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Popcorn Frights: Interview With The Filmmaker: Ramone Menon on The Pey

…and so much more!

When working with a short film, it is necessary to find new ways to get your story across. Some people find the right amount of information to shove into a perfect amount of time, others put either too much or too little, and it falls apart. Ramone Menon found the right amount of excitement and terror, mixing it into a unique take on social media, fame, and the ultimate loneliness that comes with all of it. On the whole, it may seem like a fairly straightforward story, which it can be taken as, but if look under the surface reveals the gooey, slimy underbelly of what comes hand in hand with social media fame.

The Pey is a nine-minute, yet perfectly paced, short film about a social media-obsessed Ophelia (Katie Leszynski) who shares a GIF with her followers. As her follower count grows bigger and bigger, so does the threat of the creature lurking in the GIF…and also in her house. Initially, I had planned on writing a bigger review of this, but Ramone took time out of his weekend to talk to me about being on the festival circuit, filming during COVID, and so much more valuable information for filmmakers. What he said over our hour together provided me with insight on filmmaking, being an artist, and so much more; hearing directly from the horse’s mouth is more edutainment than I could provide over a few thousand words. So without further ado, and with a huge thank you, here is my interview with filmmaker Ramone Menon!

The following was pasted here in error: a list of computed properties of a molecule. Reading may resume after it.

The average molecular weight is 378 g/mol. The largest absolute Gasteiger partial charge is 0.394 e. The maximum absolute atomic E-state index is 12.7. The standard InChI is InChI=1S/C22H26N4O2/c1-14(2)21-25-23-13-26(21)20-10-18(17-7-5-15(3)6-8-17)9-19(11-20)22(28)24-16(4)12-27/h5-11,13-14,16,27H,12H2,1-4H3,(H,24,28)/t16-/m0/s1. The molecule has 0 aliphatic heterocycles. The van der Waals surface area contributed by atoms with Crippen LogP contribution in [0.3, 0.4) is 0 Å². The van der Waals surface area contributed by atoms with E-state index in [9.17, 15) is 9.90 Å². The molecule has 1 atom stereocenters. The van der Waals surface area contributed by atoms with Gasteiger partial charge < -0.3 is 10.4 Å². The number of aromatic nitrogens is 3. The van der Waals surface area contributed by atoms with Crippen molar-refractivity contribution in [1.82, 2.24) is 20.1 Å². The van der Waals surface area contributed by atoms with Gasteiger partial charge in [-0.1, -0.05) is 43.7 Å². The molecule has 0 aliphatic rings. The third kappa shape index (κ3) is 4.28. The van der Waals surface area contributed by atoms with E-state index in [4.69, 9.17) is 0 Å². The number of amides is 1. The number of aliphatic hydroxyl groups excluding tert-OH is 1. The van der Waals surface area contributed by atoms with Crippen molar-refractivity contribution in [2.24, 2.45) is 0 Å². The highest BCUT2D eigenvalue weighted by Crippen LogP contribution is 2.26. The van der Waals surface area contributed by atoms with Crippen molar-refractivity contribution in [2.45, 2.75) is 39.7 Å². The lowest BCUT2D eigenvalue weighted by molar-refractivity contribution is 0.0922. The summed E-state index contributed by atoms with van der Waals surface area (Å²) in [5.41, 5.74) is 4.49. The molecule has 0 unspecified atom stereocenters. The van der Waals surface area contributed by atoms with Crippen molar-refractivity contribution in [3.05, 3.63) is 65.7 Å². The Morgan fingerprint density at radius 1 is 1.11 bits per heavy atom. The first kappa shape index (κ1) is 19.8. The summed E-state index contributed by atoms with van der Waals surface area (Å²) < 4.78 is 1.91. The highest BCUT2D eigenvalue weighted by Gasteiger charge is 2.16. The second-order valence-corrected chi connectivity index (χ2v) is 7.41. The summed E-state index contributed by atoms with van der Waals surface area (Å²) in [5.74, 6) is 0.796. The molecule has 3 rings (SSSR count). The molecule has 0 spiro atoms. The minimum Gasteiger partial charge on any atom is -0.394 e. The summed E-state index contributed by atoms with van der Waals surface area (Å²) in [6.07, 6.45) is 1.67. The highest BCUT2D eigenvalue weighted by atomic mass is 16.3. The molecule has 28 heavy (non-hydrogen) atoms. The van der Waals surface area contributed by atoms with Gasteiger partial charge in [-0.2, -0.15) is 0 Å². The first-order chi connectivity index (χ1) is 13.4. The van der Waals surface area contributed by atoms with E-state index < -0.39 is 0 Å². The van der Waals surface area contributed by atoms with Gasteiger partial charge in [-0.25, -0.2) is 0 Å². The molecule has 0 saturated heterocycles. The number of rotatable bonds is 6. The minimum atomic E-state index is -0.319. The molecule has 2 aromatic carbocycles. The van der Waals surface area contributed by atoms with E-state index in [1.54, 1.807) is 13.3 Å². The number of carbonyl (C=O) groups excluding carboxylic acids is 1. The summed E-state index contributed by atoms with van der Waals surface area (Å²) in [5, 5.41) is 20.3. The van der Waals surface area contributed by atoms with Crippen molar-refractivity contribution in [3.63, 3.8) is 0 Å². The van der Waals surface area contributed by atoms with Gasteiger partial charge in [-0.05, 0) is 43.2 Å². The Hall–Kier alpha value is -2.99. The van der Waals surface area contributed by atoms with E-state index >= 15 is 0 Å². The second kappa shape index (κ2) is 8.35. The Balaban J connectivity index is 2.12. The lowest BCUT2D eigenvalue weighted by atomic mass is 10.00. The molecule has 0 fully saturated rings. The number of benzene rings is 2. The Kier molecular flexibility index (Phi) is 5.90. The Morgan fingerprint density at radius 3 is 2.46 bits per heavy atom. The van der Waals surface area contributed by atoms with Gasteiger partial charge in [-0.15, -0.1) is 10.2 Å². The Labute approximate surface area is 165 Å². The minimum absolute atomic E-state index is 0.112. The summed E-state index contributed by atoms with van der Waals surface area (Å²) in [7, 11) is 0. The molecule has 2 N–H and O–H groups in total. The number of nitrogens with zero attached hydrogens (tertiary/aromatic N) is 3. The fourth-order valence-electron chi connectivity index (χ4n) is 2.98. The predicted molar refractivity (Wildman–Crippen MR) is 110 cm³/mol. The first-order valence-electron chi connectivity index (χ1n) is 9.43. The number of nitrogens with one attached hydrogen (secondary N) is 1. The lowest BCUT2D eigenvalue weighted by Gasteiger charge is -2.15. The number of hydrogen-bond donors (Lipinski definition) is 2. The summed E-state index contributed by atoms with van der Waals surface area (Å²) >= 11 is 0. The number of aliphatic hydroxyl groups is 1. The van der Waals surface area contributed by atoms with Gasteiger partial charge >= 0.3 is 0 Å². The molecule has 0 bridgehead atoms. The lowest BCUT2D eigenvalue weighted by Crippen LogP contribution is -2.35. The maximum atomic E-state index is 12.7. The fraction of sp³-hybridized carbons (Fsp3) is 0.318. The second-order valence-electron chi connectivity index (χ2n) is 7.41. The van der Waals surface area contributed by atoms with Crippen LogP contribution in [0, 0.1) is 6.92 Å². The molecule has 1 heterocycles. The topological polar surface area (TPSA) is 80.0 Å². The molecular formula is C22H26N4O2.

Brendan Jesus: So to start, to get a basis for what you like, do you have a main horror inspiration? Or what inspires you the most, film-wise?

Ramone Menon: Growing up, I was a big Sergio Leone and Sam Peckinpah fan. I knew I wanted to make movies like these guys. What really got me into it in regards to the whole craft…it would have to be Alfred Hitchcock. I love that guy. I saw the remake of Psycho, and was like, what the hell is this? Then I saw the original and I thought, well this is one of the most inventive horror movies I’ve seen. I also really liked The Omen. Oh, and I saw Amityville Horror when I was way too young. My dad was watching it, and I was like, what the hell is with all these flies and bees attacking this guy? My dad said I could watch it or leave—of course, my mother was like, get him out of here!

BJ: Controversial question here, what do you think of Gus Van Sant’s Psycho? It’s shot for shot and pisses a lot of people off.

Ramone Menon: To be honest because I saw that one first, I didn’t really get annoyed. I could see why it pissed people off. It didn’t upset me though. There were a few things, like cutting to the girl in the blindfold, or the clouds. Those things took me out for a little. Other than that I really thought it was a fascinating exercise! I don’t think he totally pulled it off, but it’s interesting to see modern actors playing that part. I feel like it’s more of an art piece than anything.

BJ: I would have to agree on the majority of that! Onto your work now. With The Pey, where did the idea come from?

An image of an open doorway, outside the doorway is a winged bat creature with glowing red eyes. At the bottom of the image is bottom text that says: "Do you believe in The Pey?"